However, some commentators have openly criticised the public sector reform, stating that the flexibility and confidence within the labour market was being compromised.
It is too early to analyse the actual impact on recruitment and retention, continuity of service and overall agility within the public sector because the vast majority of self-assessment returns have not yet been submitted for the 2017-18 tax year – the deadline being 31 January 2019.
It is also not clear whether the right decisions on status are being made by public authorities, who may simply see the whole thing as a tick-box exercise which is impeding their day to day business and productivity.
Not all freelancers and individuals invoicing through personal service companies are pseudo-employees, but public authorities may simply be making blanket decisions as an administrative easement, although the HMRC report insists that around 90% of decisions are made on a case by case basis.
HMRC maintains that 85% of the time the CEST tool gives a clear answer as to whether someone is employed or self-employed, and in the remaining 15% of cases, there is more detailed guidance and a helpline. HMRC also maintains that around 60% of the time a self-employed verdict is given based on data available from February 2018.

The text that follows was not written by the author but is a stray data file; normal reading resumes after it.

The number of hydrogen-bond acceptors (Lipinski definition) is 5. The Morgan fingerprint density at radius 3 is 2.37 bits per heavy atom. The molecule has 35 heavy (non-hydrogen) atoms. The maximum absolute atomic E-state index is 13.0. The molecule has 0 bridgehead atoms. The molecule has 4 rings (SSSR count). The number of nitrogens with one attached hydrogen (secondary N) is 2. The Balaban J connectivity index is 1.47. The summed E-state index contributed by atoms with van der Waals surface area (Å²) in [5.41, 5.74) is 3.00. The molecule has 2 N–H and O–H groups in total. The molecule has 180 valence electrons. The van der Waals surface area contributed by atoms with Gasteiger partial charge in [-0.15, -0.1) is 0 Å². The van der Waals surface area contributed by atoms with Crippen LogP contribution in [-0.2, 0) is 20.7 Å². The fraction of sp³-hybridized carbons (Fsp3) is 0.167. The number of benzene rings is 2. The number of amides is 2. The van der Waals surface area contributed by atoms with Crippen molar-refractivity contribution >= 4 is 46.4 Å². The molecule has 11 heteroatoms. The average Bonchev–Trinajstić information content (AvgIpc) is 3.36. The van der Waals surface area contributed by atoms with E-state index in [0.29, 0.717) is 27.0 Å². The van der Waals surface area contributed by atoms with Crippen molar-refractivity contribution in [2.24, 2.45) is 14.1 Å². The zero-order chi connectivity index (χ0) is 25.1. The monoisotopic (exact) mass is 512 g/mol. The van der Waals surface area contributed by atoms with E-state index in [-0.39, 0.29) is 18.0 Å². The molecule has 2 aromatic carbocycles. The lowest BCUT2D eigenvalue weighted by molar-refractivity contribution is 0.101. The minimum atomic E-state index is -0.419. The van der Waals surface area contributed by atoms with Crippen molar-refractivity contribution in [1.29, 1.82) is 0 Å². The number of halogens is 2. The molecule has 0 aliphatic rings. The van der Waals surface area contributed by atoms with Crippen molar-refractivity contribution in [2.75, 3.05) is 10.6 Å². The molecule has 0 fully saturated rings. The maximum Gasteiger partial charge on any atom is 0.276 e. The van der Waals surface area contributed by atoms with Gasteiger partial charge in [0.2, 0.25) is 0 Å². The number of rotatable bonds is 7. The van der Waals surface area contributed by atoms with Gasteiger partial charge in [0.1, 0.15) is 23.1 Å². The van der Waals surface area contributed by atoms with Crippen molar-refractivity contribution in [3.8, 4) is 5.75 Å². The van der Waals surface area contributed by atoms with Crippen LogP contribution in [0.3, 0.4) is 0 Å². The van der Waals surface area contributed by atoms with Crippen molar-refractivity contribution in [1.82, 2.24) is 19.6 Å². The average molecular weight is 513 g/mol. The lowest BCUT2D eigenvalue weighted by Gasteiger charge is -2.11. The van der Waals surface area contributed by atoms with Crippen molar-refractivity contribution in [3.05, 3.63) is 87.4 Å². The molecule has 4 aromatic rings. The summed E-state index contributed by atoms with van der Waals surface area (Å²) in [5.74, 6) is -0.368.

However, the main complaint raised by professional advisers and other bodies is that the CEST tool does not take adequate account of, or fully examine, the principle of Mutuality of Obligation (MOO) because HMRC deems this already to be present in every contract according to the HMRC solicitors, who quote the Ready Mixed Concrete case; a case which HMRC places a lot of faith in.
Despite this, HMRC has lost a number of IR35 cases in the courts and has been let down by the MOO point and other aspects of the CEST tool. In 2018 alone, HMRC has lost two out of five cases, and since IR35 was introduced in 2000, it has lost half of the 24 cases which have come to court.
The debate on employment status rages on and, for employers, the waters seem to be getting muddier rather than clearer. ICAS will submit its response to the latest consultation by 10 August – although it seems that moves on the operation of the intermediaries’ legislation are being made before the wider debate on employment status has even been resolved. Time will tell whether a sensible solution can be brought about.
If you wish to contribute to the ICAS IR35 (Private Sector) response, please let us know by 31 July 2018